Vista: The Upgrade

Start Installing

Windows Easy Transfer can help migrate files and settings from an old PC.
Windows Easy Transfer can help migrate files and settings from an old PC.
Your first tough decision: Which version to get. See the chart "How Much Will Your Vista Upgrade Cost?" for a breakdown of what comes with which version. Depending on whether you qualify for an upgrade and on which upgrade path you take, your new Windows version could cost anywhere from $100 to $400.

Assuming you have a 64-bit PC, you'll also have to choose whether to install the 32-bit or 64-bit version of your chosen Vista flavor. In my informal tests, the 64- and 32-bit installations were hard to tell apart in normal use. Still, many users may want to stick with the 32-bit Vista for the time being. The performance benefits of 64-bit computing are hard to see unless you perform certain data-intensive tasks like CAD or video and image editing. And while some hardware makers, notably nVidia, have been great about providing both 64-bit and 32-bit drivers for their devices, historically 64-bit drivers have been harder to come by. The traditionally more plentiful 32-bit drivers run only under the 32-bit version, and 64-bit Vista won't let you install unsigned drivers that haven't been through Microsoft's quality assurance process, further diluting the pool of available drivers.

Back Up First

Whether you're upgrading your existing Windows installation--which should leave applications and files in place--or opting for a clean installation, there's always a chance that your files could vanish in the process. Back up your data before you begin, using Windows Easy Transfer. A link to this utility appears when you insert your Windows Vista installation disc in a Windows 2000 or XP machine. You can also use Easy Transfer to migrate your data and settings directly from your old machine to a new Vista computer.

The simplest way to achieve a clean install is to boot your PC with the install disc; you'll be able to choose where to install your new OS, and from there the process moves along at a decent pace. I performed clean installs of Windows Vista RC2 three different times on two systems, and each time the process lasted about 30 minutes, requiring only occasional intervention on my part to select a time zone, create a user account, and tell Windows whether the system would be part of a home network, a work network, or a public environment.

Vista tightens security settings when you use a public network.
Vista tightens security settings when you use a public network.
Windows will adjust your security settings based on the type of network you'll use. Vista disables just about every kind of file and printer sharing when you identify your network as a public one. So when you hop on to the Wi-Fi connection at your local coffee shop, you won't be able to browse to any other networked PCs, and they won't see your PC as part of a local workgroup. Selecting home or work networks enables this last setting, which Microsoft now calls network discovery, but leaves other file and printer settings unchanged.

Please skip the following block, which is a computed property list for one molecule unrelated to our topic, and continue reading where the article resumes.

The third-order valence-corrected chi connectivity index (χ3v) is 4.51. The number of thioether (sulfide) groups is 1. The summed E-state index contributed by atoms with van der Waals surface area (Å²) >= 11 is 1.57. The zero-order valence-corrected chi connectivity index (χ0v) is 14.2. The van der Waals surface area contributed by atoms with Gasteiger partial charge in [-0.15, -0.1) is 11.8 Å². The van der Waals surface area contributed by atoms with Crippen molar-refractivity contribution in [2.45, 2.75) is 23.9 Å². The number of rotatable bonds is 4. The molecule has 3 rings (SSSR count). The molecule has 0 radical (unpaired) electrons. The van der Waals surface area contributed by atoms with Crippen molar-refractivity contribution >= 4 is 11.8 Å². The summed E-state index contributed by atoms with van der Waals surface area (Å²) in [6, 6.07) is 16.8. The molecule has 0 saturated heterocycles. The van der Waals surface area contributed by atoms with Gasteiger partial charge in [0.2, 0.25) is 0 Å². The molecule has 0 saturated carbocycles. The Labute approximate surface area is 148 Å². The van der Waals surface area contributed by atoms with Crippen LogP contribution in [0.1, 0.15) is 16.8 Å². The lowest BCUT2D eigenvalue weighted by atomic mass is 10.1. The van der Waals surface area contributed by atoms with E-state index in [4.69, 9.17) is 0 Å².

'Personalize' the OS

Once you have Vista up and running, you'll probably want to tweak many of the same settings that made Windows XP or 2000 fit you like a glove. Be prepared to look around for a while--most of the same configuration options are still available, but many have moved or been renamed. Display Properties, for example, used to be accessible with a simple right-click of your desktop.

A new 'Personalize' customization option replaces Windows XP's familiar Display Properties link.
A new 'Personalize' customization option replaces Windows XP's familiar Display Properties link.
Vista replaces the Display Properties link with one called Personalize. Clicking it opens a new Control Panel interface with links to familiar interface settings dialogs, including Screen Saver, Mouse Pointers, Theme, and good old Display Settings. A new link at the top of the screen lets you control the window color and transparency settings for the Aero interface.

The new-look Control Panel offers different paths to familiar settings.
The new-look Control Panel offers different paths to familiar settings.
The perennially useful Device Manager now gets its own link in the Classic View of the new Control Panel. Device Manager is still the quickest way to fix any driver problems you encounter: Just fire it up, double-click the offending gadget, select the Driver tab in the resulting dialog box, and then click the Update Driver button to search for a new driver on the computer or via the Internet. There was nothing terribly wrong with the way this procedure worked in Windows XP, and happily, it remains mostly unchanged in Windows Vista.

Subscribe to the Best of TechHive Newsletter

Comments